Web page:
A former MP has spurned a suggestion that the home of a Northampton homelessness charity could be made into a rough sleepers' shelter for both men and women.
Sally Keeble says a 'one-size-fits-all' shelter for both men and women to keep them off the streets at night would put women 'at risk of exploitation'.
It comes after the former housing minister revealed in October that homelessness support charity The Hope Centre is being evicted from its home at Oasis House, in Bailiff Street.
Yesterday (October 1), Oasis House's landlords - Midland Heart - said they issued the charity the eviction notice with a vision to offer more live-in services at the house, rather than Hope's day centre-style support.
But Midland Heart also revealed they have suggested to the borough council that they could make room for the town's men-only emergency night shelter - and even open it up to female rough sleepers as well.
But Mrs Keeble claims a shelter for men and women would not be 'safe or appropriate'.
Mrs Keeble said: "The ratio of female rough sleepers to male is about one to five. And the fact is a number of female rough sleepers are exploited by men.
"The way to deal with the problem of rough-sleeping women is to provide them with safe accommodation. So to put them in the centre of a very large hostel full of blokes is not, I would think, a safe place.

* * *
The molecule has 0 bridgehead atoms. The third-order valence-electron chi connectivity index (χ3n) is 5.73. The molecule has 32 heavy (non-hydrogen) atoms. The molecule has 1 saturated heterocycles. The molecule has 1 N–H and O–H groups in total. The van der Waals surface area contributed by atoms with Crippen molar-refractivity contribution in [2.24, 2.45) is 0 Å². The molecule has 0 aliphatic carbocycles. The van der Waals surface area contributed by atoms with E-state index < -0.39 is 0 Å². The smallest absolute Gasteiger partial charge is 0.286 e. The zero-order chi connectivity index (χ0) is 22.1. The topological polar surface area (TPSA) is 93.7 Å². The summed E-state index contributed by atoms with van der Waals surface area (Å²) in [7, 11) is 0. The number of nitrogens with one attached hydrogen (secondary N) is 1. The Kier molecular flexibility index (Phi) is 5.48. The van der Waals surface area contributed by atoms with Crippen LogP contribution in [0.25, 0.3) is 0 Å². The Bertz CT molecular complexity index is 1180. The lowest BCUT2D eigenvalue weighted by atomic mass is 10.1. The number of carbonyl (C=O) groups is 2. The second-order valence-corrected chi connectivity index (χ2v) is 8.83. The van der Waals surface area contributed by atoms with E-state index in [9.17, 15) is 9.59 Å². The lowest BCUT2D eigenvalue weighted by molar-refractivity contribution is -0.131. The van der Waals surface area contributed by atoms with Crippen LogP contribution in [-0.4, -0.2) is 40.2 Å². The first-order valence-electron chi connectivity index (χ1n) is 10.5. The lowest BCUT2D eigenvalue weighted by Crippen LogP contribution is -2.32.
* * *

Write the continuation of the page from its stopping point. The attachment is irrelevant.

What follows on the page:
"It seems to me the cheapest, safest option is to convert a house into a women's shelter and keep both groups separate. They [the borough council] could solve this problem tomorrow."
Rebekah Newton, director of supported living at Midland Heart, said: “Oasis House could meet the objective to provide both male and female accommodation and as such we have approached the council with our vision and specifically suggested that our expansion could house their night shelter. However, no decisions have yet been made.
“With homelessness continuing to rise there is a need to increase the amount of emergency accommodation for those rough sleeping in Northampton."
The Hope Centre - which provides a day centre service that offers discounted food, showers, computers and legal advice to disadvantaged people - has been given a year to vacate and find a new home.
Mrs Newton said: "Services such as those provided by the Hope Centre play an important part in tackling homelessness. However, these services can be successfully delivered for elsewhere in the community."
The Hope Centre was moved into the purpose-built Oasis House in 2012 after it was evicted from its former site in Ash Street.
CEO of the Hope Centre Robin Burgess said: "We remain completely nonplussed at the rationale for this. It makes no sense to us. Frankly, Midland Heart has shown they don't know what we do.
"We're not aware of any consultation they have had other than with the borough council. Not with the police, not with healthcare providers, and not with any great number of councillors.
"Our message is please, revoke this decision. This is a mistake based on lack of awareness, lack of knowledge and lack of consultation."